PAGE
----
Blackburn debuted with the Twins in 2007, appearing in six games out of the bullpen as a September call-up that season. He cracked the starting rotation out of spring training the following year, and put together remarkably similar back-to-back solid campaigns in 2008-09.
Blackburn parlayed those two years into a four-year contract worth $14M dollars, a deal that bought out all of his arbitration-eligible seasons with the Twins. Unfortunately for both parties, he was never the same pitcher after 2009 – put another way, he was awful. Over the next three years, Blackburn’s miniscule walk rates regressed, his already terrible strikeout rates got even worse, and his HR/FB rates skyrocketed. Factor in a lost 2013 season, and he has been worth a total of 0.1 WAR over the life of the deal via FanGraphs, and an even sadder -1.7 WAR according to Baseball Reference (!!!).
For the Twins, the Blackburn contract represents one of the worst in a series of bad moves made by then general manager Bill Smith in his four stellar years at the helm. (Hat tip to Tsuyoshi Nishioka.) Though it seemed defensible at the time given his numbers over the previous two seasons, the deal was essentially a premature long-term investment in a starter incapable of striking batters out. (Blackburn’s 11.4% strikeout rate was 5th worst in MLB in that span, among a top 25 that also included future Twins fireballers Mike Pelfrey and Kevin Correia. … Just wow).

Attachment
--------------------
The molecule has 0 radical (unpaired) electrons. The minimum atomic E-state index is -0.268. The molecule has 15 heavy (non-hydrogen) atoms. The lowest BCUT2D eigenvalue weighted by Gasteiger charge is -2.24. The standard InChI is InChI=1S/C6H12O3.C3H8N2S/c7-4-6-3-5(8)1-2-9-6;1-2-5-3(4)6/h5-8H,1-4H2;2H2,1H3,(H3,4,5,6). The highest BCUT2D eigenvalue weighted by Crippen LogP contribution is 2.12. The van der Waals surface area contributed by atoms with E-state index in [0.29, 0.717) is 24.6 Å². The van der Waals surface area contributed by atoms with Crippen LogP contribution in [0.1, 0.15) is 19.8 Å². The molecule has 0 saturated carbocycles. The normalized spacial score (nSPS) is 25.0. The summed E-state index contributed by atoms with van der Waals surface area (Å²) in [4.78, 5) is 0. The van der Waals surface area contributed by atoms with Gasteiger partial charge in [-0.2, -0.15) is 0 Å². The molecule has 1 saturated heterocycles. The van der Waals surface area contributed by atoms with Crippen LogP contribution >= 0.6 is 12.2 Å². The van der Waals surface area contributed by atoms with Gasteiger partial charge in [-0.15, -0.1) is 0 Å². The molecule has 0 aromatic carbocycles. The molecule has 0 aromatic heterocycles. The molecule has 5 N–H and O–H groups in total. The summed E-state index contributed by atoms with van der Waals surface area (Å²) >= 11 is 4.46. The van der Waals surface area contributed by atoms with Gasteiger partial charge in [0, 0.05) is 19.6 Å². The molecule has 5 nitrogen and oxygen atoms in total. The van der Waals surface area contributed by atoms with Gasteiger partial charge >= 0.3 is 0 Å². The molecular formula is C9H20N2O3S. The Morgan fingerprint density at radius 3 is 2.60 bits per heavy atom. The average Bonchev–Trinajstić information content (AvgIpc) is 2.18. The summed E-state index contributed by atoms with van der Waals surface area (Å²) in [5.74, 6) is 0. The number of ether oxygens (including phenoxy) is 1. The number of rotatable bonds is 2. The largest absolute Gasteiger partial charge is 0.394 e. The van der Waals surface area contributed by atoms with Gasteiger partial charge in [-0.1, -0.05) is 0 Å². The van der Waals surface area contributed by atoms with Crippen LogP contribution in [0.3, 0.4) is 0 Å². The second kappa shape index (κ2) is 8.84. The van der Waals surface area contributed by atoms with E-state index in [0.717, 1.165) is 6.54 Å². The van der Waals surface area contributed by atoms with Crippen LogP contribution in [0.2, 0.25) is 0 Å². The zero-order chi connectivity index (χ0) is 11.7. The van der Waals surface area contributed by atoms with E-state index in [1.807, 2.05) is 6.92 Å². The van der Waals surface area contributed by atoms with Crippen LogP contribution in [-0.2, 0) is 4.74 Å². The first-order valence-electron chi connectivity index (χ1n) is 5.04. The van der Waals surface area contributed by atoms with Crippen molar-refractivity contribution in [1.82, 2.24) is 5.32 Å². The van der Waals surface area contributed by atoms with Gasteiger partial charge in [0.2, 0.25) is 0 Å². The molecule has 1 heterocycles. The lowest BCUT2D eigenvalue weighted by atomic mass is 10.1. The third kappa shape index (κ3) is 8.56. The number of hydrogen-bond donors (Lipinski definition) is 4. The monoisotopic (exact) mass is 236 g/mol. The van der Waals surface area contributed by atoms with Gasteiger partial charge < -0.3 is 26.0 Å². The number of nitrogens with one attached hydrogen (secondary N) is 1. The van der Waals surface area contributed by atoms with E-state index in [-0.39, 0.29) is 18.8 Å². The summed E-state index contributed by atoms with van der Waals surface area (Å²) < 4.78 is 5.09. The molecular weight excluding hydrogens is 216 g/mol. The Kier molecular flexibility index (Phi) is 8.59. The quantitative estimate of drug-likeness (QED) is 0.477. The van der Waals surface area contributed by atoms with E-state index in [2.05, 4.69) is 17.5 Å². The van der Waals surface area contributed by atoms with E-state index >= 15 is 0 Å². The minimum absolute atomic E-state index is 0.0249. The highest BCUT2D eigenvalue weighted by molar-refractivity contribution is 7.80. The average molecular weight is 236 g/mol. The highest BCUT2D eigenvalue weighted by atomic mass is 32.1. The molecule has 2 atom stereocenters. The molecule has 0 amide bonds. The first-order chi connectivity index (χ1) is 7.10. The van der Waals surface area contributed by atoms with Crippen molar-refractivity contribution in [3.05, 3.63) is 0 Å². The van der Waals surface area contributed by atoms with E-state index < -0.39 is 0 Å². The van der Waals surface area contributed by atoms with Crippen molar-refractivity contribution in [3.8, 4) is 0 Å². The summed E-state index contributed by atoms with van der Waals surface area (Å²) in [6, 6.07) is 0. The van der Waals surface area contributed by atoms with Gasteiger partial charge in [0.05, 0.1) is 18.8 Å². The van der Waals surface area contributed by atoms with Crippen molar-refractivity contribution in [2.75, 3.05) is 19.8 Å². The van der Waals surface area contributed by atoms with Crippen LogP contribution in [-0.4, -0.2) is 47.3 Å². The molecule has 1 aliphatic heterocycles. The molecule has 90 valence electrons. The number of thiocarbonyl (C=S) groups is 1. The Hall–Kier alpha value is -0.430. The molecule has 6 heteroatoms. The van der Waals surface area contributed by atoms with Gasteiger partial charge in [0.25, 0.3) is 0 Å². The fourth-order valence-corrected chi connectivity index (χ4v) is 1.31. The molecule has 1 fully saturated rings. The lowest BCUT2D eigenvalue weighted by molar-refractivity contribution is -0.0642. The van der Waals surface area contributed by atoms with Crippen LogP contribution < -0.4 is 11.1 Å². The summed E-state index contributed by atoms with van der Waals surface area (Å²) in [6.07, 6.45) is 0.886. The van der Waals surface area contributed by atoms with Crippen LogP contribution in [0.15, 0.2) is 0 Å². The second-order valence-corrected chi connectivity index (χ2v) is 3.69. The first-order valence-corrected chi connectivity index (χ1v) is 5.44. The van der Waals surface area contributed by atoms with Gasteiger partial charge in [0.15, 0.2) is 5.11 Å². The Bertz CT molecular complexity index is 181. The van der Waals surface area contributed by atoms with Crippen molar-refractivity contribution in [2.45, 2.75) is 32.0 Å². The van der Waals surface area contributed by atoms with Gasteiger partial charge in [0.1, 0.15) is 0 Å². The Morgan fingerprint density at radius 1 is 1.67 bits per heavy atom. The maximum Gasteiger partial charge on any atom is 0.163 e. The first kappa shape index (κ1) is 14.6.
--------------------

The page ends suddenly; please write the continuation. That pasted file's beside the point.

It came at a time when smart front offices were increasingly valuing strikeout pitchers, and was a bad harbinger of things to come regarding the team’s approach to targeting and developing starting pitching. Indeed, perhaps no other pitcher epitomizes the “pitching to contact” philosophy that has so haunted the organization in recent years more than Nick Blackburn.
For all of the hate that I have (perhaps wrongfully) directed at Blackburn over the past four seasons, part of me wanted to see him pitch at Target Field one last time this season. I hope that he bounces back from his most recent surgery and gets a chance to start for another organization next year – preferably in the AL Central, for obvious reasons. Regardless, his legend will live on in this blog and elsewhere throughout Twins territory as a symbol of the dark times, and his exit as a sign of better days ahead. Deuces Blackie. #p2c
Originally published at pitching2contact